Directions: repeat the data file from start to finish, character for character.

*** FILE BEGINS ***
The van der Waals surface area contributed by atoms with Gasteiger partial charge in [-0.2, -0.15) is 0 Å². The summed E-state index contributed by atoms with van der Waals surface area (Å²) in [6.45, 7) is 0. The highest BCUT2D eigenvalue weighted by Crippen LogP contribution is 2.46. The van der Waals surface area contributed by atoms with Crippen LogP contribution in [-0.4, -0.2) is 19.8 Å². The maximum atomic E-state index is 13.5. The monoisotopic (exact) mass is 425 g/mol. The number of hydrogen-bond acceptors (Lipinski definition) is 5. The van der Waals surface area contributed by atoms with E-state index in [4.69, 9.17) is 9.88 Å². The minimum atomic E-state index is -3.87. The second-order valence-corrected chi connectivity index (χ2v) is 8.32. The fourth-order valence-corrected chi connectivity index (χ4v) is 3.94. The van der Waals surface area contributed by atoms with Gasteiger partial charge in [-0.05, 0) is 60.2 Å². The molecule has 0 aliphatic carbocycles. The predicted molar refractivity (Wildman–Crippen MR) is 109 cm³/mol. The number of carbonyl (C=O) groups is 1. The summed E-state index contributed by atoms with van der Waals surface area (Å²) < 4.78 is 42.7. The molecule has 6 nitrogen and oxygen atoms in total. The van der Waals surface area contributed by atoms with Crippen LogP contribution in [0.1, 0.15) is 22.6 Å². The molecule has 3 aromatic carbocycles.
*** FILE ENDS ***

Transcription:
The van der Waals surface area contributed by atoms with Gasteiger partial charge in [-0.2, -0.15) is 0 Å². The summed E-state index contributed by atoms with van der Waals surface area (Å²) in [6.45, 7) is 0. The highest BCUT2D eigenvalue weighted by Crippen LogP contribution is 2.46. The van der Waals surface area contributed by atoms with Crippen LogP contribution in [-0.4, -0.2) is 19.8 Å². The maximum atomic E-state index is 13.5. The monoisotopic (exact) mass is 425 g/mol. The number of hydrogen-bond acceptors (Lipinski definition) is 5. The van der Waals surface area contributed by atoms with E-state index in [4.69, 9.17) is 9.88 Å². The minimum atomic E-state index is -3.87. The second-order valence-corrected chi connectivity index (χ2v) is 8.32. The fourth-order valence-corrected chi connectivity index (χ4v) is 3.94. The van der Waals surface area contributed by atoms with Gasteiger partial charge in [-0.05, 0) is 60.2 Å². The molecule has 0 aliphatic carbocycles. The predicted molar refractivity (Wildman–Crippen MR) is 109 cm³/mol. The number of carbonyl (C=O) groups is 1. The summed E-state index contributed by atoms with van der Waals surface area (Å²) < 4.78 is 42.7. The molecule has 6 nitrogen and oxygen atoms in total. The van der Waals surface area contributed by atoms with Crippen LogP contribution in [0.1, 0.15) is 22.6 Å². The molecule has 3 aromatic carbocycles.